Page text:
A put option has an analogous result. A put option can never be worth less than zero as the option owner cannot be forced to exercise the option. The lowest value of a put option is the maximum of zero and the present value of the exercise price less the value of the underlying. This is expressed as follows:

$$ p+{ S }_{ 0 }\ge K{ e }^{ -rT } $$

$$ p\ge max\left( K{ e }^{ -rT }-{ S }_{ 0 },0 \right) $$

Put-call Parity In European Options

Put call parity states that the price of a call option implicitly informs a certain price for the corresponding put option with the same strike and expiration, and vice versa.

Consider the following portfolios:

  • Portfolio \(A\): One call option plus an amount of cash equivalent to \({ e }^{ rT } K\)
  • Portfolio \(B\): One put option plus one share

Since the options are European, they cannot be exercised prior to maturity. Thus, put-call parity demands that the value of the two portfolios today is the same. Expressed mathematically,

$$ C+K{ e }^{ -rT }=P+{ S }_{ 0 } $$

Where:

\(C\) = value of call option

\(K\) = strike price

\(P\) = value of put option

\({ S }_{ 0 }\) = initial stock price

Example

On the expiration date, the put-call parity is now

 $$ C+K=P+{ S }_{ T } $$

because we do not have to use the present value of the bond.

Let’s say you own a stock trading at $100 and own the put option with an expiration price of $90.

Let’s now look at what happens to this two-asset portfolio if the prices at expiration are $80, $89, $110 or $130.

Exp Price

$80

$89

$110

$130

Stock

$80

$89

$110

$130

Put Option

$10

$1

$0

$0

Portfolio

$90

$90

$110

$130

As you can see from the table above, when you own a put and a stock, you have what is called a protective put. The price can never get below the price floor ($90 in our example), but you still have unlimited profit on the upside.

Now, let’s say you own a call with an expiration price of $90 and own a zero-coupon, risk-free bond that matures for $90. 

With the same expiration prices as the previous table, we now have:

Exp date Price

$80

$89

$110

$130

Call Option

$0

$0

$20

$40

Bond

$90

$90

$90

$90

Portfolio

$90

$90

$110

$130

As we can see from the two tables, the portfolio value at expiration for the same expiration prices is the same whether we own the stock plus the put or the call plus the risk-free bond.

However, before the expiration date, we have to discount the present value of the bond so the put-call parity is:

$$ C+K{ e }^{ -rT }=P+{ S }_{ 0 } $$

Applying put-call parity

Let’s now use an example to illustrate the put-call parity and see how we could exploit arbitrage opportunities in the options market

Example

A stock currently sells for \($51\). A 3-month call option on the stock, with a strike price of \($50\), has a price of \($5\). Assuming a \(10\%\) continuously compounded risk-free rate, determine the price of the associated put option.

$$ C+X{ e }^{ -rT }=P+{ S }_{ 0 } $$

Making \(P\) the subject,

$$ P=C+X{ e }^{ -rT }-{ S }_{ 0 } $$

$$ =5+50{ e }^{ -0.1\times 0.25 }-51 $$

$$ = 2.77 $$

If \(P\) is greater than or less than 2.77, there will be arbitrage opportunities.

For example, assume \(P = 3.50\). The following arbitrage opportunities would present themselves:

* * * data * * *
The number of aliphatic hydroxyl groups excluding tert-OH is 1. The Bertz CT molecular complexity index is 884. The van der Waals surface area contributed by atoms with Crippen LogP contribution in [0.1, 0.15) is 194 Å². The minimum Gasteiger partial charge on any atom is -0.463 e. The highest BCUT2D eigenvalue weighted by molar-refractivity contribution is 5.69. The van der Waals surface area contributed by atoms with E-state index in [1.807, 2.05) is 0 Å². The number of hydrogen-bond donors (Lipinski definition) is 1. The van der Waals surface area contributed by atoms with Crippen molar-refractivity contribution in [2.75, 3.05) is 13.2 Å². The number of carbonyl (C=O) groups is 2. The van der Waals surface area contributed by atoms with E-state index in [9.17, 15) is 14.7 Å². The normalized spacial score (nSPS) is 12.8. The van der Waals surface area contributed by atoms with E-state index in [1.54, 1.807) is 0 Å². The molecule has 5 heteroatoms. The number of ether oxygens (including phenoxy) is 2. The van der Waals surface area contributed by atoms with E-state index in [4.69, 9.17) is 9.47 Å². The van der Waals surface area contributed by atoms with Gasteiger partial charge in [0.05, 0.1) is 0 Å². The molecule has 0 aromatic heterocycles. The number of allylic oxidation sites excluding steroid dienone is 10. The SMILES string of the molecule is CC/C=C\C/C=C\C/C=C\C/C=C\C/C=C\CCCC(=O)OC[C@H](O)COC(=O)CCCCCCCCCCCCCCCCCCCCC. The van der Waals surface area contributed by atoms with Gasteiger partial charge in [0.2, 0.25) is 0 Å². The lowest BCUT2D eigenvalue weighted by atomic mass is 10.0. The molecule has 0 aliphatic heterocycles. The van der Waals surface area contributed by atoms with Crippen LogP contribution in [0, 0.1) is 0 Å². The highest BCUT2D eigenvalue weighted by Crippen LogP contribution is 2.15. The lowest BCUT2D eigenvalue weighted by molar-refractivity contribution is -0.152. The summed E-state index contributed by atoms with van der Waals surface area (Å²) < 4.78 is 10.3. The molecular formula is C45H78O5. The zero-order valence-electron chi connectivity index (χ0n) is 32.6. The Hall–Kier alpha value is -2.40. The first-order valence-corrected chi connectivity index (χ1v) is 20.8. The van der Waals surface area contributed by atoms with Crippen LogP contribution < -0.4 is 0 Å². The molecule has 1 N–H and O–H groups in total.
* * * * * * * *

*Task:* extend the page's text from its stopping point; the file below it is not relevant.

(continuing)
1. Buy call for \($5\)
  2. Short Put to realize \($3.50\)
  3. Short the stock to realize \($51\)
  4. Invest \($49.5\left( =51+3.50–5 \right) \) for 3 months, making \($50.75(=49.5{ e }^{ 0.1\times 0.25 })\)

Let \({ S }_{ T }\) be the price of the stock at expiry.

If \({ S }_{ T }>50\),

  • Receive $50.75 from the investment;
  • Exercise the call to buy the stock for $50.
  • Net profit = $0.75

If \({ S }_{ T }<50\),

  • Receive $50.75 from investment,
  • Put exercised by the holder: buy the stock for $50.
  • Net profit = $0.75

Put-call Parity In American Options

Put call parity is only valid for European options. For American options with the possibility of early exercise, the relationship turns into an equality:

$$ { S }_{ 0 }-X\le C-P\le { S }_{ 0 }-X{ e }^{ -rT } $$

Effect of Dividends

  • When a stock pays a dividend, its value must decrease by the amount of the dividend. This increases the value of a put option and decreases the value of a call option.
  • The payment of a dividend will reduce the lower pricing bound for a call and increase the lower pricing bound for a put.

Lower Bounds of American Options

$$
\begin{array}{|c|c|c|}
\hline
Option & Minimum \quad value & Maximum \quad value \\ \hline
American \quad call & C\ge max\left( 0,{ S }_{ 0 }-X{ e }^{ -rT } \right) & { S }_{ 0 } \\ \hline
American \quad put & P\ge max\left( 0,{ X-S }_{ 0 } \right) & X \\ \hline
\end{array}
$$

Question

A one-year European put option on a non-dividend-paying stock with strike at \(USD\quad 50\) currently trades at \(USD \quad 5.55\). The current stock price is \(USD \quad 45\). The stock exhibits an annual volatility of \(30\%\). The annual risk-free interest rate is \(5\%\), compounded continuously.

Determine the price of a European call option on the same stock with the same parameters as those of this put option.

  1. USD 4.12
  2. USD 2.50
  3. USD 5.55
  4. USD 2.99

The correct answer is D.

According to put call parity,

$$ C+X{ e }^{ -rT }=P+{ S }_{ 0 } $$

Making \(C\) the subject,

$$ C=P+{ S }_{ 0 }-X{ e }^{ -rt } $$

$$ =5.55+45-50{ e }^{ -0.05×1 } $$

$$ =2.99 $$